Regulations vary and change as the COVID-19 pandemic continues to evolve. When hot spots crop up, state and local officials may issue requirements to wear face masks when out in public.
    However, there are some places where masks are going to be mandatory for the foreseeable future.
    • Cancer centers. Cancer centers have had to adapt and adjust to the pandemic to provide continuity of care because “cancer can’t wait.” Some cancer centers are prescreening patients with phone calls before your visit. They will also advise you about their visitor policy, which is now strict. Many centers don’t allow anyone (even a family member), except in extraordinary circumstances. They may ask you to, at least, wear a scarf or bandana to the center if you don’t have a mask. You can expect to be greeted at the door with a triage nurse who asks questions about symptoms, travel, and if you or a household member has been tested for COVID-19. Then, the nurse will check your temperature and replace your bandana or cloth mask with one that the cancer center provides. • Other medical facilities. Virtually all medical facilities require patients to wear masks — the facilities are providing them so that no patient faces economic hardship. You’ll see the requirement for a mask at primary care and specialist offices, urgent care, and radiation treatment centers.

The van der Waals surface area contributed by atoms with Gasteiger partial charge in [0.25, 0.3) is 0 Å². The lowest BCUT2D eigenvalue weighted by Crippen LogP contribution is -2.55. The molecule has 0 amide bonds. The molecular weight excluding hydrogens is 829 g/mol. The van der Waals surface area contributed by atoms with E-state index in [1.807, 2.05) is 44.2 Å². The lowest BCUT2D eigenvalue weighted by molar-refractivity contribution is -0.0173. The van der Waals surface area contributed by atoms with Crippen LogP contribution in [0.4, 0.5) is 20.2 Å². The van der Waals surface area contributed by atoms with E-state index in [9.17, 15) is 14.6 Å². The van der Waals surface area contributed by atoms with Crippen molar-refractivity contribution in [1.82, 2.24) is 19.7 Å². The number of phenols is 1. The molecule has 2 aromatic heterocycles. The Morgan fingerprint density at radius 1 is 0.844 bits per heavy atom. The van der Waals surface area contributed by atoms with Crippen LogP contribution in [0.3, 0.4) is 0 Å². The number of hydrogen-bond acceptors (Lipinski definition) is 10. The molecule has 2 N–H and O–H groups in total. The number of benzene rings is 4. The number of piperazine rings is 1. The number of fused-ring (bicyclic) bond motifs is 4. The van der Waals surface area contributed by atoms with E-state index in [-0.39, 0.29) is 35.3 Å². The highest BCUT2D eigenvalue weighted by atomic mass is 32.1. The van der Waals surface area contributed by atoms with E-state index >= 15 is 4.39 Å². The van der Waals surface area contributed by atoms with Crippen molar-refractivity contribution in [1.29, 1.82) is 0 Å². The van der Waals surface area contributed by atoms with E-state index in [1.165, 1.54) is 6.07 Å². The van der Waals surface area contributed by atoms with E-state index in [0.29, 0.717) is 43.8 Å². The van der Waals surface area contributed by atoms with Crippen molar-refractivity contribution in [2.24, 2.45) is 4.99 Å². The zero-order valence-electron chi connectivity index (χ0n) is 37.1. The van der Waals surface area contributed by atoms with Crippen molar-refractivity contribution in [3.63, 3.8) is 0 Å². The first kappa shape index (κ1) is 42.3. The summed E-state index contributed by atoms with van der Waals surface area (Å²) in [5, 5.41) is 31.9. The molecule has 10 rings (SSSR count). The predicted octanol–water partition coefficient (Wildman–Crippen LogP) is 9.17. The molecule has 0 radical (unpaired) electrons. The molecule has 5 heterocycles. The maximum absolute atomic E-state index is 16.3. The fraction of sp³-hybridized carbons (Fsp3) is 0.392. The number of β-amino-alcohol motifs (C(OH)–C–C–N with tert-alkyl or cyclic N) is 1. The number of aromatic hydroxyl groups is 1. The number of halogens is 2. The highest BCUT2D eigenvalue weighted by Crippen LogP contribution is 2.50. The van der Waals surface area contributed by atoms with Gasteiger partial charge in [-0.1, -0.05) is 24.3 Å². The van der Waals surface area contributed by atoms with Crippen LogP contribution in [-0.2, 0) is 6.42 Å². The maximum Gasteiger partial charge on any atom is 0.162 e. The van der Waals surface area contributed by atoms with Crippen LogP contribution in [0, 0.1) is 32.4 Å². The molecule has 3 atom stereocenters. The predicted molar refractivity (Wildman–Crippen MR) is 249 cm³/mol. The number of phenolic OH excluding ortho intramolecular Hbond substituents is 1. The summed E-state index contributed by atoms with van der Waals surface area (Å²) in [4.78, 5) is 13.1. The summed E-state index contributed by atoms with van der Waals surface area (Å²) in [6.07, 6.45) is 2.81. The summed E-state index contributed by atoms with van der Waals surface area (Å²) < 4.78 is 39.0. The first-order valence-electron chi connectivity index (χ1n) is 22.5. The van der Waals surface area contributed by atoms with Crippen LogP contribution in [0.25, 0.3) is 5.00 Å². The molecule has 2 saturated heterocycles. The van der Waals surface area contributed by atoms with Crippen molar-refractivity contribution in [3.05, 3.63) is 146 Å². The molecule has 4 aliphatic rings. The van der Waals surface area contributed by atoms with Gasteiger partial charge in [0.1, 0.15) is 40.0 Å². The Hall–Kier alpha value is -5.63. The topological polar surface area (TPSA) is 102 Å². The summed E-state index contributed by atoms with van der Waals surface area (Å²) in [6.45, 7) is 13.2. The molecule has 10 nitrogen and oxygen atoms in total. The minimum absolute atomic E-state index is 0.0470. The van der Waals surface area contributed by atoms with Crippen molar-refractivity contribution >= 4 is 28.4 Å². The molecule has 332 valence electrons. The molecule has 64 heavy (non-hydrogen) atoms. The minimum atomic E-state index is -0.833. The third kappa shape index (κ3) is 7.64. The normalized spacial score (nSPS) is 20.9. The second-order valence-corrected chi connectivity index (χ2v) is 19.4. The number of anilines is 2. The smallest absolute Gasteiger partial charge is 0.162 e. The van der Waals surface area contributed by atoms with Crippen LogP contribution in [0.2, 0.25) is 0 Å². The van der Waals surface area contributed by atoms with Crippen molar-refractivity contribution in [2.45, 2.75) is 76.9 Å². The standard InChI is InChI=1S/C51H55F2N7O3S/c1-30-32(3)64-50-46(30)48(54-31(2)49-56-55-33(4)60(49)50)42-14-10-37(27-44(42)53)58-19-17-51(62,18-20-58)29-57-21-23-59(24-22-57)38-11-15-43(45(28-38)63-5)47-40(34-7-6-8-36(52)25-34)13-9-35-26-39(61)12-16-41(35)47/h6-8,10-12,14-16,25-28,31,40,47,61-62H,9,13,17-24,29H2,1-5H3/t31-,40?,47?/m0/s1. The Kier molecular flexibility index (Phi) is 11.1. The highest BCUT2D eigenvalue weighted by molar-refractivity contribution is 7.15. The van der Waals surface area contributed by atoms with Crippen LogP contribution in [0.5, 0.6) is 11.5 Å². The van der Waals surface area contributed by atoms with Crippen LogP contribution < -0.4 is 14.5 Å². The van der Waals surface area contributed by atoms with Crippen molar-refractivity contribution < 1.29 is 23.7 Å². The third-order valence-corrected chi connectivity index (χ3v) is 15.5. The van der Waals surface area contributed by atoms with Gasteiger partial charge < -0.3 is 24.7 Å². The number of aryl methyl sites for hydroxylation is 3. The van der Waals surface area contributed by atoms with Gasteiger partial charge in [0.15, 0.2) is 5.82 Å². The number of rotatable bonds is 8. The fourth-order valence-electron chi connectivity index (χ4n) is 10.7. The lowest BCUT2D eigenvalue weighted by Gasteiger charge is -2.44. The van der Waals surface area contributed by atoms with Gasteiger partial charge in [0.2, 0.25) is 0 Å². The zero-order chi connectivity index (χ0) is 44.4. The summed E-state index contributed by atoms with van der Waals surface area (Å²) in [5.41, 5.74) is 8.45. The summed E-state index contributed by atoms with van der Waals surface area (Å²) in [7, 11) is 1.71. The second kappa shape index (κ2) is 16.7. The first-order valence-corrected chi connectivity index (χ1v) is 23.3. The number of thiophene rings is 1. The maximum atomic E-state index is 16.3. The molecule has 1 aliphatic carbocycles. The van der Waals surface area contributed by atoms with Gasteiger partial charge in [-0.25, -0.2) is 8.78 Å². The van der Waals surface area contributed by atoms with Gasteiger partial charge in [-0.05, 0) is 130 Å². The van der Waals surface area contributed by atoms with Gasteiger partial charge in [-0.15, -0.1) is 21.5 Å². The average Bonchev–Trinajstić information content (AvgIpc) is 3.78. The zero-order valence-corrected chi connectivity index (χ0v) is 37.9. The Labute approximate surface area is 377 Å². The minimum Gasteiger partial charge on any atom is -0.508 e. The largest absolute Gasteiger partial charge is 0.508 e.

The New York Times surveyed over 500 epidemiologists in mid-June about mask-wearing, and more than half predict that masks will be necessary for the next year, or possibly longer.
    Masks are going to be required for students going back to school, whether elementary, high school or college.
    Local, state and private entities are endorsing the use of masks in public places and in retail and dining establishments (even if you are picking-up takeout).